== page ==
The manager at my interview was friendly and put me at ease straight away. It felt they really wanted to get to know me, and answered all my questions about the firm and the role. For the Partner interview I had to prepare a PowerPoint presentation on audit rotation. At first this seemed a little daunting. But again, in reality, I found the Partner to be friendly and approachable and interested in the points I put forward. The rest of the interview was relaxed and chatty, which gave me a good impression of the welcoming nature of the firm. Importantly, I heard back after each round the very next day. And, when I was eventually offered a place on the Deloitte graduate programme, the manager who conducted my first round interview reached out to congratulate me personally. It was a small but nice touch that gave me a really good feeling about joining Deloitte.
What advice would you give to graduates considering applying to Deloitte?
Make sure you do your research, but no-one’s expecting you to know everything about Deloitte or the role. The important thing is just to be yourself, and show your enthusiasm for the role you’re applying for. And don’t be afraid to ask your interviewer questions.
What do you like most about working at Deloitte?
The people are what makes it. Both as a year group of grads, and within my team, the people have been welcoming, approachable and friendly. Like any job, we sometimes have to work long hours, but the team spirit is always high. Working for a large company such as Deloitte also has the social benefits too. Whether it is team drinks, an office-wide 10k or even touch rugby, there’s always something going on.
What’s your next step?
Once I’ve qualified, I plan to take advantage of the global nature of Deloitte; hopefully taking part in the secondment programme that offers the chance to work in other offices across the world. After that I am unsure, but I know that whatever happens there are so many different opportunities available within Deloitte itself. I am also confident that the skills I have developed so far, and will continue to develop throughout my time at Deloitte, will provide numerous opportunities to further my career in the future.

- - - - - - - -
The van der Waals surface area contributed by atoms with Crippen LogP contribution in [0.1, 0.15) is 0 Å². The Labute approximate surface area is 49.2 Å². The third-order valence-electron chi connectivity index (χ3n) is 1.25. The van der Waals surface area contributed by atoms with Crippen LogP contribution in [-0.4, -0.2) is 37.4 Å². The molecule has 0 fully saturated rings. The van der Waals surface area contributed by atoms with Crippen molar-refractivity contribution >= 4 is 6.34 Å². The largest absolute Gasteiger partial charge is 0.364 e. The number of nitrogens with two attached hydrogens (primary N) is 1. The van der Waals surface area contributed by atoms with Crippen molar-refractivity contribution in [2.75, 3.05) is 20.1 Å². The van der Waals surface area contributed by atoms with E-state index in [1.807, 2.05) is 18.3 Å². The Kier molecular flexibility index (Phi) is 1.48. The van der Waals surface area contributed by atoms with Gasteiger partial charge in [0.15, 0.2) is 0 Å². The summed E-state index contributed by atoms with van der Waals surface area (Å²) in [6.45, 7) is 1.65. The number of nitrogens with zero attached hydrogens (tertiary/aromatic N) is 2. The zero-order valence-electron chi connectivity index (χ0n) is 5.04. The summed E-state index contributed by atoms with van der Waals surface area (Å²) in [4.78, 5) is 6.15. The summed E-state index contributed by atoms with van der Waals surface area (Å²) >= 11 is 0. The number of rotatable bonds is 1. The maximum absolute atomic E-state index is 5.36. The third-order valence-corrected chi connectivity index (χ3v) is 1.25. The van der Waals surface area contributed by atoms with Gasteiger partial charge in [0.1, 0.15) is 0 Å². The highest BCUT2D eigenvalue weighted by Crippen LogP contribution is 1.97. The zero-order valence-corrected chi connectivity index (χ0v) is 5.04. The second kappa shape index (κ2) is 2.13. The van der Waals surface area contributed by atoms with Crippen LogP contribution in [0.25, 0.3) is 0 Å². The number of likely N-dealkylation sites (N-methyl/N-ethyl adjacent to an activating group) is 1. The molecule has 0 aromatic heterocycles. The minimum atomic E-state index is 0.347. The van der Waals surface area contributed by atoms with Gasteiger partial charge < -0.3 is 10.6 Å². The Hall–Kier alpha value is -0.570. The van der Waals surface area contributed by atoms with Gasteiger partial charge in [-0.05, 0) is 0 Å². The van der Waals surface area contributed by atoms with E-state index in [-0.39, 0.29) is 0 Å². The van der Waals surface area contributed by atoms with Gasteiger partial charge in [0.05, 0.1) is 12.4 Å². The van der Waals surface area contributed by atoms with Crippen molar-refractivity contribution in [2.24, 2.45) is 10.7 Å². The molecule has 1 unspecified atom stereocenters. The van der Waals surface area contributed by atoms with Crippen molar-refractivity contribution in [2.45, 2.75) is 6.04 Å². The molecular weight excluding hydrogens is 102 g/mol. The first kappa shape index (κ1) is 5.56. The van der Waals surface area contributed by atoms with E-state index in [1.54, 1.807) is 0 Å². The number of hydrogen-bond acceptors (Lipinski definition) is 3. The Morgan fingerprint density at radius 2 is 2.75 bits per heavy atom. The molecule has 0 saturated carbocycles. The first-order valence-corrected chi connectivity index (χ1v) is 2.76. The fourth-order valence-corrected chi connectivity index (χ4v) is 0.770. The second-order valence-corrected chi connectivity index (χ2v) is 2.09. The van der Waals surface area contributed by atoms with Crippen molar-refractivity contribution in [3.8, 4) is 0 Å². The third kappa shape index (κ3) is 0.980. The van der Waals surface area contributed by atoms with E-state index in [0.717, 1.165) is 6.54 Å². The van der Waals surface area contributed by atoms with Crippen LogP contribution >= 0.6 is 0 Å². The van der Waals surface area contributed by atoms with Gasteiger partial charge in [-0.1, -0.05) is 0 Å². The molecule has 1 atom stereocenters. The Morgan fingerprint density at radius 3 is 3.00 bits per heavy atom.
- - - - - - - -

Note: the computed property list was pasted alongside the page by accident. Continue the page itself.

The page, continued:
Up for a challenge and a career in Audit & Assurance? Here's your opportunity to find out more about joining us and work with friendly and approachable people from senior management to graduates.
We've asked our Deloitte Digital colleagues to give us a quick tip sheet for those looking at a career in programming.
Eóin and Jacob are our resident iOS developers who specialises in user-experience-focused apps. From flying drones in North Wales, to attending LGBTQ late opening and working recruit new graduates to join Deloitte Digital so there's never a dull day!
Get ready, here's their insights and tips to starting a career in programming:
- Interest in Coding - As an engineering applicant you need to be able to code some. But if you didn’t do it at university, proving you’re interested by teaching yourself is a great way to get an edge. Use Udacity, Big Nerd Ranch or Ray Wenderlich for beginner-level tutorials. Showcase your projects and get inspiration from others with GitHub.